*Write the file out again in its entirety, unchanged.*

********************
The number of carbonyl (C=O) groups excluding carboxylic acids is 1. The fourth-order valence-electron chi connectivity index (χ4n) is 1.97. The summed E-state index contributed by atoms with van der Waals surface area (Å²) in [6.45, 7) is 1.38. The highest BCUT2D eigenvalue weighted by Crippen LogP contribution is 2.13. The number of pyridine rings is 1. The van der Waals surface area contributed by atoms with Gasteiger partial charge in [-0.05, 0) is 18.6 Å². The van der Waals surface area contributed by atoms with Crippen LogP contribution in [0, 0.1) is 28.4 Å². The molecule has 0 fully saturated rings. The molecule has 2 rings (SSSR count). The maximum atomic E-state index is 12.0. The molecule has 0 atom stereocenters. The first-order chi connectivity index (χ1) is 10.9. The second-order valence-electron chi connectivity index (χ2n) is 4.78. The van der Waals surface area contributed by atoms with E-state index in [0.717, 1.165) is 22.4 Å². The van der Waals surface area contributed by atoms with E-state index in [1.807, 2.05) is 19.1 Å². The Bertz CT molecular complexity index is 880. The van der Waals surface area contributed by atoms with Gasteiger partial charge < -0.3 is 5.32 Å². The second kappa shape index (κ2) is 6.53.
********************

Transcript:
The number of carbonyl (C=O) groups excluding carboxylic acids is 1. The fourth-order valence-electron chi connectivity index (χ4n) is 1.97. The summed E-state index contributed by atoms with van der Waals surface area (Å²) in [6.45, 7) is 1.38. The highest BCUT2D eigenvalue weighted by Crippen LogP contribution is 2.13. The number of pyridine rings is 1. The van der Waals surface area contributed by atoms with Gasteiger partial charge in [-0.05, 0) is 18.6 Å². The van der Waals surface area contributed by atoms with Crippen LogP contribution in [0, 0.1) is 28.4 Å². The molecule has 0 fully saturated rings. The molecule has 2 rings (SSSR count). The maximum atomic E-state index is 12.0. The molecule has 0 atom stereocenters. The first-order chi connectivity index (χ1) is 10.9. The second-order valence-electron chi connectivity index (χ2n) is 4.78. The van der Waals surface area contributed by atoms with E-state index in [0.717, 1.165) is 22.4 Å². The van der Waals surface area contributed by atoms with E-state index in [1.807, 2.05) is 19.1 Å². The Bertz CT molecular complexity index is 880. The van der Waals surface area contributed by atoms with Gasteiger partial charge < -0.3 is 5.32 Å². The second kappa shape index (κ2) is 6.53.